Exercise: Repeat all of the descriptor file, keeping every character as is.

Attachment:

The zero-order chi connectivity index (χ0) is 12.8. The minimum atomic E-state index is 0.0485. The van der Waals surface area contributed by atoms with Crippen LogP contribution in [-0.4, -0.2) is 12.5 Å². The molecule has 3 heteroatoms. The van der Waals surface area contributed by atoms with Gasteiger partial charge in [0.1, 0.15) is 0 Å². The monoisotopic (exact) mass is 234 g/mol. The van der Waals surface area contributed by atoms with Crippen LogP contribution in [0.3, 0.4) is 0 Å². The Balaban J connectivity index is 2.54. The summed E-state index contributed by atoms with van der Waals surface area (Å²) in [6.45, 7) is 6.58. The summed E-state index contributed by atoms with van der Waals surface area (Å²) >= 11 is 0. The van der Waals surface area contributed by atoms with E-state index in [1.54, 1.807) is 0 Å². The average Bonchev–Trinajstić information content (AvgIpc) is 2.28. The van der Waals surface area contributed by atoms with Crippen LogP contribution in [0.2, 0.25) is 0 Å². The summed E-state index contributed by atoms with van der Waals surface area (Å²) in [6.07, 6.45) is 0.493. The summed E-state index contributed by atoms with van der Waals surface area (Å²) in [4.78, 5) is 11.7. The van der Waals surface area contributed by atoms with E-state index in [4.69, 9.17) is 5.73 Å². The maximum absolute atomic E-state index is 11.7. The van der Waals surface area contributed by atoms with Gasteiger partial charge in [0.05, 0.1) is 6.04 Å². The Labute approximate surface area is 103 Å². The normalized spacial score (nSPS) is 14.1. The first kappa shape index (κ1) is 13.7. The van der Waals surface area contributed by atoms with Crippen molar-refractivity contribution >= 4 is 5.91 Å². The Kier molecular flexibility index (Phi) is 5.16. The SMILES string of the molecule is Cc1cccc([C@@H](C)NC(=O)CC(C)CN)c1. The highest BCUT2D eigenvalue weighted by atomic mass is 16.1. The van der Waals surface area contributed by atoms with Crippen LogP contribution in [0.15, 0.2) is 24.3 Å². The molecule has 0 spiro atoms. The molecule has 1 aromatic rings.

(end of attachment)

The zero-order chi connectivity index (χ0) is 12.8. The minimum atomic E-state index is 0.0485. The van der Waals surface area contributed by atoms with Crippen LogP contribution in [-0.4, -0.2) is 12.5 Å². The molecule has 3 heteroatoms. The van der Waals surface area contributed by atoms with Gasteiger partial charge in [0.1, 0.15) is 0 Å². The monoisotopic (exact) mass is 234 g/mol. The van der Waals surface area contributed by atoms with Crippen LogP contribution in [0.3, 0.4) is 0 Å². The Balaban J connectivity index is 2.54. The summed E-state index contributed by atoms with van der Waals surface area (Å²) in [6.45, 7) is 6.58. The summed E-state index contributed by atoms with van der Waals surface area (Å²) >= 11 is 0. The van der Waals surface area contributed by atoms with E-state index in [1.54, 1.807) is 0 Å². The average Bonchev–Trinajstić information content (AvgIpc) is 2.28. The van der Waals surface area contributed by atoms with Crippen LogP contribution in [0.2, 0.25) is 0 Å². The summed E-state index contributed by atoms with van der Waals surface area (Å²) in [6.07, 6.45) is 0.493. The summed E-state index contributed by atoms with van der Waals surface area (Å²) in [4.78, 5) is 11.7. The van der Waals surface area contributed by atoms with E-state index in [4.69, 9.17) is 5.73 Å². The maximum absolute atomic E-state index is 11.7. The van der Waals surface area contributed by atoms with Gasteiger partial charge in [0.05, 0.1) is 6.04 Å². The Labute approximate surface area is 103 Å². The normalized spacial score (nSPS) is 14.1. The first kappa shape index (κ1) is 13.7. The van der Waals surface area contributed by atoms with Crippen molar-refractivity contribution >= 4 is 5.91 Å². The Kier molecular flexibility index (Phi) is 5.16. The SMILES string of the molecule is Cc1cccc([C@@H](C)NC(=O)CC(C)CN)c1. The highest BCUT2D eigenvalue weighted by atomic mass is 16.1. The van der Waals surface area contributed by atoms with Crippen LogP contribution in [0.15, 0.2) is 24.3 Å². The molecule has 0 spiro atoms. The molecule has 1 aromatic rings.